Norman Geisler


Norman Geisler
Norman Geisler
Full name Norman Geisler
Era 20th-century philosophy
Region Western Philosophy
School Moderate Calvinism, Christian philosophy
Main interests Philosophy of religion, Christian Apologetics, Moderate Calvinism

Norman L. Geisler (born 1932) is a Christian apologist and the co-founder of Southern Evangelical Seminary outside Charlotte, North Carolina, where he formerly taught. He holds a Ph.D. in philosophy from Jesuit Loyola University. Geisler is well known for his scholarly contributions to the subjects of Christian apologetics, philosophy, and moderate Calvinism and is the author, coauthor, or editor of over 60 books and hundreds of articles.

Contents

Biography

Geisler left the Evangelical Theological Society in 2003, after it did not expel Clark Pinnock, who advocates open theism.[1] He also testified in McLean v. Arkansas, defending creationism.[2]

Geisler is an evangelical scholar, and the author or coauthor of over fifty Christian books defending the Christian faith through logic, evidence, and philosophy. He has also authored many articles and theses on other Christian topics. Dr. Geisler has taught at the university and graduate level for over forty years. Geisler's work Baker Encyclopedia of Christan Apologetics has been well received and is considered a systematic and comprehensive work of Christian apologetics.[original research?]

Geisler is also known for holding many debates with various scholars, as well as for frequent Christian radio guest appearances.[original research?] He is considered by many[who?] to be a conservative evangelical and signed the 1978 Chicago Statement on Biblical Inerrancy. He holds a B.A. and a Th.B from Wheaton College and William Tyndale College (1960), and a Ph.D. in philosophy from Loyola University (1970). He is former professor of Systematic Theology at Dallas Theological Seminary and professor of Philosophy of Religion at Trinitiy Evangelical Divinity School.[citation needed]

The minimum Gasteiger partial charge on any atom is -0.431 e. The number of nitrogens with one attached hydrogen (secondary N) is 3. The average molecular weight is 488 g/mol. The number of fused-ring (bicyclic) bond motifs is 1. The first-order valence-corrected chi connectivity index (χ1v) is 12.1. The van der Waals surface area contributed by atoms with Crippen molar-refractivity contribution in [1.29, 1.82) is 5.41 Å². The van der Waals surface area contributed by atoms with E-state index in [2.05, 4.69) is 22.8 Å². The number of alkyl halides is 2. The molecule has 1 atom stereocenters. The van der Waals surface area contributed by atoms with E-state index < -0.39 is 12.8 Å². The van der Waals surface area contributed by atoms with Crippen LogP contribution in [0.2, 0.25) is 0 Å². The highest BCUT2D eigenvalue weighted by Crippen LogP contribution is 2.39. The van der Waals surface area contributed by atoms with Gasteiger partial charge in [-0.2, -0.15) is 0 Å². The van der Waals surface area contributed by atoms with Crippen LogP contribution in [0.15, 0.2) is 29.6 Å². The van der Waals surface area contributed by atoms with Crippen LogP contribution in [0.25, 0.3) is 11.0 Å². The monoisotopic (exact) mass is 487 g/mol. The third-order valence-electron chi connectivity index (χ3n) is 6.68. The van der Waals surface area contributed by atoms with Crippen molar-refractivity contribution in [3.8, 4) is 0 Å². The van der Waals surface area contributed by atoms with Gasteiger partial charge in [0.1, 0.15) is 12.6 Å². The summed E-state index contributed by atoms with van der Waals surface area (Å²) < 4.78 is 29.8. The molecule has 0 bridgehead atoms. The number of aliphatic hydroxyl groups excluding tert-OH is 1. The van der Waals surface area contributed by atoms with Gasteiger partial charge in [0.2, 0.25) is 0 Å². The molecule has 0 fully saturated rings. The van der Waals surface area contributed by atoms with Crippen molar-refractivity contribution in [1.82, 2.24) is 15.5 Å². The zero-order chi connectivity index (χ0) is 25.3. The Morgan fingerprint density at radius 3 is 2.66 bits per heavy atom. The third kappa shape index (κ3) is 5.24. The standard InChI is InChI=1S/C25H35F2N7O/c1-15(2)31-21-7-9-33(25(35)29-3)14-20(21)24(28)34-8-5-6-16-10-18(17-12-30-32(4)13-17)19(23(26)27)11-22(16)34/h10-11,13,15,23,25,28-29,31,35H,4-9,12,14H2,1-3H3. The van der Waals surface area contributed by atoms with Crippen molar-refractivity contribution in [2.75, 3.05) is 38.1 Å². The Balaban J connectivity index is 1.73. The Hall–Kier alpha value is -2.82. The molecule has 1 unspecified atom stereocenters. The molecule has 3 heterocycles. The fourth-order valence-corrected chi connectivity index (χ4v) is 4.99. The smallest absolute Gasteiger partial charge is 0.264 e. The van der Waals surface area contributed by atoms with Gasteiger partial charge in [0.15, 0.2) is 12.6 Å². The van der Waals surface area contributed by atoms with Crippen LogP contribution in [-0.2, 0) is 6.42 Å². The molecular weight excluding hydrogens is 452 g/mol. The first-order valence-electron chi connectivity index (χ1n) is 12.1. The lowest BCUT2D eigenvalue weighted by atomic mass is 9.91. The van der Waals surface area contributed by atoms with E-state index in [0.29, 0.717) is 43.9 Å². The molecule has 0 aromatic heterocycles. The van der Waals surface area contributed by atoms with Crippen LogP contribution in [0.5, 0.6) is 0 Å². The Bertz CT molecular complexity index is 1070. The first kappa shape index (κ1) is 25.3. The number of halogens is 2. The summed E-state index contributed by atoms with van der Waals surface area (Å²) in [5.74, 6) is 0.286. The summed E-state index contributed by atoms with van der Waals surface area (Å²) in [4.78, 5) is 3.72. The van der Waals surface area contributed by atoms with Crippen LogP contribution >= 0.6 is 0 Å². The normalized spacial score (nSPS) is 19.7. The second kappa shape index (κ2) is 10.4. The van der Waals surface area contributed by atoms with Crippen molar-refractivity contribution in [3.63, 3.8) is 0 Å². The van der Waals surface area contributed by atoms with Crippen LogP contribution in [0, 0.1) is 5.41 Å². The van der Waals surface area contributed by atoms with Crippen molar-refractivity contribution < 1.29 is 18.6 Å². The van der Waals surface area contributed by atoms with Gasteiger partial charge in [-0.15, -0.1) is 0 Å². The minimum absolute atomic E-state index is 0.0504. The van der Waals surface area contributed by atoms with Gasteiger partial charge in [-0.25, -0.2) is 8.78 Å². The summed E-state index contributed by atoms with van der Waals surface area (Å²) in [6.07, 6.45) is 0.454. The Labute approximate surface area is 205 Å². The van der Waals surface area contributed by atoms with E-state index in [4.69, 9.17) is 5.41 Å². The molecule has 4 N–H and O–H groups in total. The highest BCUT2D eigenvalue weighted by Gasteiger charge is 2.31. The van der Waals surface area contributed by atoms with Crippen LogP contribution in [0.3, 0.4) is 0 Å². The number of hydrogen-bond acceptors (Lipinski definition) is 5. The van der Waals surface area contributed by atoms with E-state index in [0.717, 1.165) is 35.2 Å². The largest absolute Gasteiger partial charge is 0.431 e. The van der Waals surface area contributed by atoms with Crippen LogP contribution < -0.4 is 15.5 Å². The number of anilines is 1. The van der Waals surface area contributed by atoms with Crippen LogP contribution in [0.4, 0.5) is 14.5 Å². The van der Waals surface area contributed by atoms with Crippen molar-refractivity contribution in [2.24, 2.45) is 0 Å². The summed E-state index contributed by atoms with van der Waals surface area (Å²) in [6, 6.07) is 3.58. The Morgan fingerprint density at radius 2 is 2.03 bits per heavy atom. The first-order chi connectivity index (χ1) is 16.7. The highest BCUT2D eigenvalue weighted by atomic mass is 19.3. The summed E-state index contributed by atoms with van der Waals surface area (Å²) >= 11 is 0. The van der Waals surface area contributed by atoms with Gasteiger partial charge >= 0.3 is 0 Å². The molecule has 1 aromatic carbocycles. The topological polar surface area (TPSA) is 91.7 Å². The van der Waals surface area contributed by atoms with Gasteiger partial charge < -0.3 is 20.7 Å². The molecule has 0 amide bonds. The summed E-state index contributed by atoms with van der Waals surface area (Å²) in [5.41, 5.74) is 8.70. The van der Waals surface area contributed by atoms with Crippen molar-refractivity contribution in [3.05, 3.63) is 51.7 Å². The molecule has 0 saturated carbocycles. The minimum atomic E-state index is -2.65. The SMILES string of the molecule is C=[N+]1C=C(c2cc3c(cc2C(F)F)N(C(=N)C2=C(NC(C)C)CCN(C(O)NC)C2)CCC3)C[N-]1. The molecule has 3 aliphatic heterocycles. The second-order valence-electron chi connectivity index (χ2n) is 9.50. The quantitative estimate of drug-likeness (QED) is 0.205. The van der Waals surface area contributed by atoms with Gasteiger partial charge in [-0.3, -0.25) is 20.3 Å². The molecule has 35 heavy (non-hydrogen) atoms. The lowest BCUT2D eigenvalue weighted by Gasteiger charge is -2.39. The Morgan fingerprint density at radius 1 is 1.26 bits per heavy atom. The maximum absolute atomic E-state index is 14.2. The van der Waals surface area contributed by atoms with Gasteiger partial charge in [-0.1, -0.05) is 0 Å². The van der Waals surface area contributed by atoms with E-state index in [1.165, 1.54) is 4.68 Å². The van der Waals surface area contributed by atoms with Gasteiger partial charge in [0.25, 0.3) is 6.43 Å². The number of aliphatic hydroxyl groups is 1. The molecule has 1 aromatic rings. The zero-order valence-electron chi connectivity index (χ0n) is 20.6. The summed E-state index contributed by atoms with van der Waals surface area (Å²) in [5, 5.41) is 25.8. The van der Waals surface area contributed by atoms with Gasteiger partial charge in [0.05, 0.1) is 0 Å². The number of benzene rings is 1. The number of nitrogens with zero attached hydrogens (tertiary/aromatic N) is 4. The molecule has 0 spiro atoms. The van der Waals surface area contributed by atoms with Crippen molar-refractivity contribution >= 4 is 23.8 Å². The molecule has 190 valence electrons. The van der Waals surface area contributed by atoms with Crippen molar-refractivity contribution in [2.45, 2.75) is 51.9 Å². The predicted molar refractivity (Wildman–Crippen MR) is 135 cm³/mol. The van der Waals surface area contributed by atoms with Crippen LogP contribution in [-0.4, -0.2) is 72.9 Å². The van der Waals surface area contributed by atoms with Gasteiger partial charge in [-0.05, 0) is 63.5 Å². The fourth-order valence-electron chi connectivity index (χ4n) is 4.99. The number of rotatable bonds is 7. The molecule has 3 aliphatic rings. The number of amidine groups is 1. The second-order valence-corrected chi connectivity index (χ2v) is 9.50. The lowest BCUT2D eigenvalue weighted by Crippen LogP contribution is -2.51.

On December 11, 1981 Norman Geisler testified in court in Little Rock, Arkansas, about how creation should be taught in public schools and said he believes UFOs exist and are the work of Satan. The states first witness in a case filed by the ACLU that challenged a new law that says creationism and evolution should be given equal time in Arkansas schools. He believes that UFOs are, "a satanic manifestation in the world for the purpose of deception."[3]

In the late 20th Century, Geisler entered the anti-Mormon arena. In 1997 he co-authored When Cultists Ask: A Popular Handbook on Cultic Misinterpretation, with Ron Rhodes. Forty-seven of the articles listed in the index, regarded Mormonism. In 1998, he helped put together a book entitled The Counterfeit Gospel of Mormonism, published by Harvest House publishers in Eugene, Oregon. His chapter in this compilation regarded Mormon Scripture. Detailed reviews of this chapter by Mormons appeared in 2000. Danel W. Bachman has accused Geisler of plagiarism.[4]

In 2009, Geisler co-founded Veritas Evangelical Seminary in Murrieta California. The seminary offers masters degrees in Theology, Apologetics & Divinity. Geisler currently serves as Chair of Christian Apologetics at the school.[5]

Moderate Calvinism

Geisler claims to be a "moderate Calvinist".[6] Geisler rejects the traditional Calvinistic concepts of unconditional election (arguing that there is no condition only on God's part), irresistible grace (arguing instead that God persuades those who are "receptive to God's work") and limited atonement (arguing that the atonement is limited only in result). Yet critics reject the term "moderate Calvinism". James White calls it "merely a modified form of historic Arminianism."[7] Michael Horton notes that historically "moderate Calvinism" referred to Amyraldianism, but "Geisler’s position is much further from Calvinism than Amyraldianism."[8] While Geisler contrasts his position with what he calls "extreme" Calvinism, he does concede that "theologians we classify as extreme Calvinists consider themselves simply ‘Calvinists’ and would probably object to our categorizing them in this manner."[9] Geisler contributed to the book Four Views on Eternal Security (ISBN 0310234395) under the term "moderate Calvinism" but the general editor did not allow Geisler to use the term "extreme Calvinism", only "strong Calvinism".[10]

Graded Absolutism